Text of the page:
moving water deposits fine material. Cut banks
occur where faster moving water erodes away bank
Think of the water flowing in a channel like cars moving down a highway. At the outside
of a bend the water flows faster than the water on the inside of the bend.
As it moves downstream the past of the deepest flowing water moves to the opposite
bank. Therefore erosion still occurs on the outside of the bend and deposition occurs on
This is the River Strule near Omagh. The narrow
strip of land between the two stretches of the river
is called the meander neck. In time the river will
erode through the neck and the loop will be cut off
leaving an oxbow lake. The river will flow
straighter and shorten its course. This could
happen gradually over a number of years or
suddenly in a flood when the river has masses of
energy. The water is always being thrown to
the outside of the bend and it is here that erosion
is at its strongest.
An oxbow lake is a U-shaped body of water formed when a wide meander from the main
stem of a river is cut off to create a lake, by the force of erosion. It will be slowly created as soil
erodes and re-deposits, changing the river’s original course.
On the inside of the loop, the river travels more slowly leading to deposition of silt, while water
on the outside edges tends to flow faster, eroding the outside banks.
Over time the loop of the meander widens until the neck vanishes altogether.
Eventually the bend becomes isolated from the river’s path and a horseshoe shaped oxbow lake
Once the water stops flowing in the former river bed, sediment begins to build up in the lake.
Eventually the lake will become a wetland, then a meadow; then trees will take root. In a
process known as ‘succession’ what was once a river will once day become a forest.
This oxbow lake is in Rio Madre de Dios which runs through the Peruvian Region which
then becomes the Beni River in Bolivia and then turns northward into Brazil.
Flood Plains - Borja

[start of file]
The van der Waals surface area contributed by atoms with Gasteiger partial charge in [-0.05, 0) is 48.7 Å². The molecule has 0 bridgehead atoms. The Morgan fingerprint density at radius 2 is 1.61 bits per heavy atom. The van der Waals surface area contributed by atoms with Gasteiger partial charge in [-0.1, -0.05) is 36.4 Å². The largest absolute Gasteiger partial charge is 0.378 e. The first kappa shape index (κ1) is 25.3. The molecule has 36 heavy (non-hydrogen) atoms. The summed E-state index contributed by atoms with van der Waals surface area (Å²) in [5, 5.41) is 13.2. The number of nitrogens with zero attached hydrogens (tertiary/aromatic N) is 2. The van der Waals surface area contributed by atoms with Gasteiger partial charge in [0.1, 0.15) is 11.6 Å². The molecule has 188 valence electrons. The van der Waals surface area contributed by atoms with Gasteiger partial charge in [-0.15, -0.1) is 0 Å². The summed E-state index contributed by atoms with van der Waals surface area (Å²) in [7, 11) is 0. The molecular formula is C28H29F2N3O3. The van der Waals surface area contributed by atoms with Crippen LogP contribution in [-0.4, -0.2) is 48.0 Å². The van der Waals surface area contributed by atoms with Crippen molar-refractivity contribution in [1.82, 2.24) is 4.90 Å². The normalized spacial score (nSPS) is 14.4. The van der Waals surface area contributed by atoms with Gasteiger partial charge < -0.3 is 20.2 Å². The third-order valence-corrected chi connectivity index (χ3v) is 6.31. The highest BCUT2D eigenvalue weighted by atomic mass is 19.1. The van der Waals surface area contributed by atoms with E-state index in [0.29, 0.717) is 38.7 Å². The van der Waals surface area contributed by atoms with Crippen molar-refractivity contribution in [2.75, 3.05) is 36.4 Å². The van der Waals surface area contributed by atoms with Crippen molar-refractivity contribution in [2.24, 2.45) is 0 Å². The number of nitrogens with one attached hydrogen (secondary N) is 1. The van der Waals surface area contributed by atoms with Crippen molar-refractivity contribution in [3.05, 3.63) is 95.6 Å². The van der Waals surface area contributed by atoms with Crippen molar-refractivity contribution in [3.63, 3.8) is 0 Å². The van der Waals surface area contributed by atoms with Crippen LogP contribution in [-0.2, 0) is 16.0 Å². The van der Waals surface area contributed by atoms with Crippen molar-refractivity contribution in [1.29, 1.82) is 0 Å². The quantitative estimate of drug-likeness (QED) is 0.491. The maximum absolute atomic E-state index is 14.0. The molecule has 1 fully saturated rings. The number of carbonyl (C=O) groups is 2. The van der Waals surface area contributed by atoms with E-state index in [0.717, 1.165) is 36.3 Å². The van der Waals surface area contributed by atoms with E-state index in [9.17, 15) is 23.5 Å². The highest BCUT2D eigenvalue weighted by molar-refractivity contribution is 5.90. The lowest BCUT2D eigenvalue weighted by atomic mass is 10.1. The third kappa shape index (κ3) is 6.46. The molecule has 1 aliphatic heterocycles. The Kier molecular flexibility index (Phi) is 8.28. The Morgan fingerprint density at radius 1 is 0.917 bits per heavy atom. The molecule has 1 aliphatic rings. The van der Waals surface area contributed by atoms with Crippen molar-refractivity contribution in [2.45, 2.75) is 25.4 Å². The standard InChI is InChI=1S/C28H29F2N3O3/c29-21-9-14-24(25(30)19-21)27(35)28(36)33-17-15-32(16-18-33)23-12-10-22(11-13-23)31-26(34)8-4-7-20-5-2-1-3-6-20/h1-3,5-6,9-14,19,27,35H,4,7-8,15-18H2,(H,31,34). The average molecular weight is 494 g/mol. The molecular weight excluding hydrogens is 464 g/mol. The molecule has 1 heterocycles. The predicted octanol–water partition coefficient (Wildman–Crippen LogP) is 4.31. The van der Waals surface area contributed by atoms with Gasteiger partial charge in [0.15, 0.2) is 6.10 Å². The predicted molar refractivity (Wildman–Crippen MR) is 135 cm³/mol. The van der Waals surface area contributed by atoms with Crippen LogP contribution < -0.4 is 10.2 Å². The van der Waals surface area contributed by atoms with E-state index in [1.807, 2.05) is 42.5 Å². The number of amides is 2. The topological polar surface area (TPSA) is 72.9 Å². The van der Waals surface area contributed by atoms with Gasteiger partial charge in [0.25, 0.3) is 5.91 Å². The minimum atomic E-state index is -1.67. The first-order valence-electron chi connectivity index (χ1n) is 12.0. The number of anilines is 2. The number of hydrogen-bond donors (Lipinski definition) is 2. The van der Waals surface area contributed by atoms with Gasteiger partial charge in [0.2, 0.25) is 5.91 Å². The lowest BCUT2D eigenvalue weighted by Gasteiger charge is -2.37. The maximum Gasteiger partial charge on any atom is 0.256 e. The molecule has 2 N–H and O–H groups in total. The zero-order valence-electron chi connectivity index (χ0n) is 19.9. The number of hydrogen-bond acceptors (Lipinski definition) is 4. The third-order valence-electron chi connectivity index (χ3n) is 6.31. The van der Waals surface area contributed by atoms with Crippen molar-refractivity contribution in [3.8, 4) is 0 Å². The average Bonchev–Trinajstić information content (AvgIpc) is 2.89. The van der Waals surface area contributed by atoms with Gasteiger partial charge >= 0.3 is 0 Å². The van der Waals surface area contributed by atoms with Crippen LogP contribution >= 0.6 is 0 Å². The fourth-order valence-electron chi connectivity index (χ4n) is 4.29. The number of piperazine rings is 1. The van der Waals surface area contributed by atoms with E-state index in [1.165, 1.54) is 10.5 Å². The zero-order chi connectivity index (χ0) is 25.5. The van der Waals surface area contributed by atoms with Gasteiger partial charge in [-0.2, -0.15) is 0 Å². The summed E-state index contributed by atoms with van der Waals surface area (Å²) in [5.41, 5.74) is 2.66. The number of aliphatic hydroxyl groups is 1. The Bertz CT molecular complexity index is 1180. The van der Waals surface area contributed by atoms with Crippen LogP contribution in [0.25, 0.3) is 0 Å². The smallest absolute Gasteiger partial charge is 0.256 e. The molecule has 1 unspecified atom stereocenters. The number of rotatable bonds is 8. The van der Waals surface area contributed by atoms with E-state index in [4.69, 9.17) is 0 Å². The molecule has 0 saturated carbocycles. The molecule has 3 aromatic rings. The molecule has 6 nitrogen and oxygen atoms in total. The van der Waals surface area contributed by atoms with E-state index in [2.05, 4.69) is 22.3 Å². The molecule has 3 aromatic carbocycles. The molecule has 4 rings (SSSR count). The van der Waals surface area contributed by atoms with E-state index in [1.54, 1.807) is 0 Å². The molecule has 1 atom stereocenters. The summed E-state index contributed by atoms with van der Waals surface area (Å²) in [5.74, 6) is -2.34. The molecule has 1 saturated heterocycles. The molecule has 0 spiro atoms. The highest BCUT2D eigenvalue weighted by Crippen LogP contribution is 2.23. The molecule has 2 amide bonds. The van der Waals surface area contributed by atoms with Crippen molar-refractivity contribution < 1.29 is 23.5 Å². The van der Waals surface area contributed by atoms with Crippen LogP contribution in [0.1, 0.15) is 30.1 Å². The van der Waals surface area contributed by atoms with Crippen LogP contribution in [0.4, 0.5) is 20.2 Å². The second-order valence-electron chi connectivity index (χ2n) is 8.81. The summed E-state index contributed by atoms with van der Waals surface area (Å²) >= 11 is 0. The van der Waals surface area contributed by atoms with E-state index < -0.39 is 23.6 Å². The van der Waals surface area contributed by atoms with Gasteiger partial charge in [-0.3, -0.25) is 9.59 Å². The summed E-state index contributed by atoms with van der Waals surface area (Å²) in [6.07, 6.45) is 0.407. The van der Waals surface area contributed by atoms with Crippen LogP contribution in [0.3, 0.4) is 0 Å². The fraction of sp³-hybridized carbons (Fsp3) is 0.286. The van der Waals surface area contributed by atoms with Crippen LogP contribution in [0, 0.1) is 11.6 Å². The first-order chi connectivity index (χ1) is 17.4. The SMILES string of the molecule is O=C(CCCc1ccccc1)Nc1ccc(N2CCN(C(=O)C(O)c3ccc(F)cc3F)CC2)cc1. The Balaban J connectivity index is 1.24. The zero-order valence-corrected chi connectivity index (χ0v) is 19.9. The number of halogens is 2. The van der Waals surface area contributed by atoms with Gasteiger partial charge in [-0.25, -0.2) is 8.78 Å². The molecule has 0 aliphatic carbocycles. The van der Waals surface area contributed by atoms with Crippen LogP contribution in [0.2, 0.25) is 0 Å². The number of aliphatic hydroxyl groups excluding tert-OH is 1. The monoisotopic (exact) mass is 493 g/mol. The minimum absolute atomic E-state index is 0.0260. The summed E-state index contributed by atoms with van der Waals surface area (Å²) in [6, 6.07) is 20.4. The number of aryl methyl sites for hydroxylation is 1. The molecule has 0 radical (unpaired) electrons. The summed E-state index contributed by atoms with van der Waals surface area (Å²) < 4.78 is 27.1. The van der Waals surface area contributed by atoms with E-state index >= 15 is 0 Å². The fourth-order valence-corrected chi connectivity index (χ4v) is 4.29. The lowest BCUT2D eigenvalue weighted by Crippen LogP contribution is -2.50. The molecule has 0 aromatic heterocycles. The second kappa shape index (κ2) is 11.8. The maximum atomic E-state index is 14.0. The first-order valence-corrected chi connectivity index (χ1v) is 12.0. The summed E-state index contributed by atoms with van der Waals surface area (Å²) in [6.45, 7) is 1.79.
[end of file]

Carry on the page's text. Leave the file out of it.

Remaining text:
When rivers reach the highest level
(bankfull stage), water starts to overflow and
the land beside the river starts to flood. This
adjacent land is known as the floodplain.
The floodplains are normally reached by flooded due to the excess of rainfall which raises the
river level, by this there is a visible increase in the wetted perimeter (the total length of the bed
and the bank sides in contact with the water in the channel) and the hydraulic radius (the ratio
between the area of the cross-section of a river and the length of its wetted perimeter. This
results in an increase of friction causing a decrease in velocity, causing the sediment that was
previously in suspension to be deposited on the river bed. The fertility of the land is improved by
the silt which is deposited by each flood; this layer of silt causes it to rise in height.
The floodplains can decrease in area, due to lateral erosion on meanders. The edge of the flood
plain is limited by a slope often called the bluff line.
Braided Channels- Katie.
A river channel in which have been deposited bars and islands around which the river flows.
It has been shown that, for a given discharge, braided channels slope more steeply than
meandering channels. Braiding occurs when the discharge fluctuates frequently, when the
river cannot carry its full load, where the river is wide and shallow, where banks are easily
eroded, and where there is a copious bedload, as is common in periglacial environments.
Levées - Tom
Natural levees are effects of fluvial deposition
● The process of this is when a river overflows its banks, the increase in friction produced
by the contact with the flood- plain causes material to be deposited.
● The coarsest materials dropped first to form a small, natural embankment alongside the
● During subsequent periods of low discharge, further deposition will occur within the main
channel causing the bed of the river to rise and the risk of flooding to increase.
● To try to contain the river, the embankments are sometimes artificially strengthened and
heightened (the levee protecting St Louis from the Mississippi is 15.8m higher than the
floodplain which it is meant to protect).
● Some rivers, such as the Mississippi and Yangtze; flow above the level of their
floodplains which means that if the levees collapse there can be serious damage to
● This has occurred twice now in the state of Mississippi, once in 1993 and then again in
2008, many levee’s broke in the process of heavy rains and high precipitation.
What forms them?
A delta is a landform that is formed at the mouth of a river located where the river flows
into an ocean, sea, estuary, lake, reservoir, flat arid area, or another river. A delta is usually
composed of fine sediment which is deposited when a river loses energy and competence as it
flows into these relatively flat areas of slow moving water expanding the width of the river. Over
long periods of time, this deposition builds the characteristic geographic pattern of a river delta.
Deltas vary greatly in shape; however, geomorphologists have grouped them into three basic
· Arcuate: having a rounded , convex outer margin, e.g. the Nile
· Cuspate: where the material brought down by a river is spread out evenly on
either side of its channel, e.g. the Tiber
· Bird’s foot: where the river has many distributaries bounded by sediment and
which extend out to sea like the claws of a bird’s foot, e.g. the Mississippi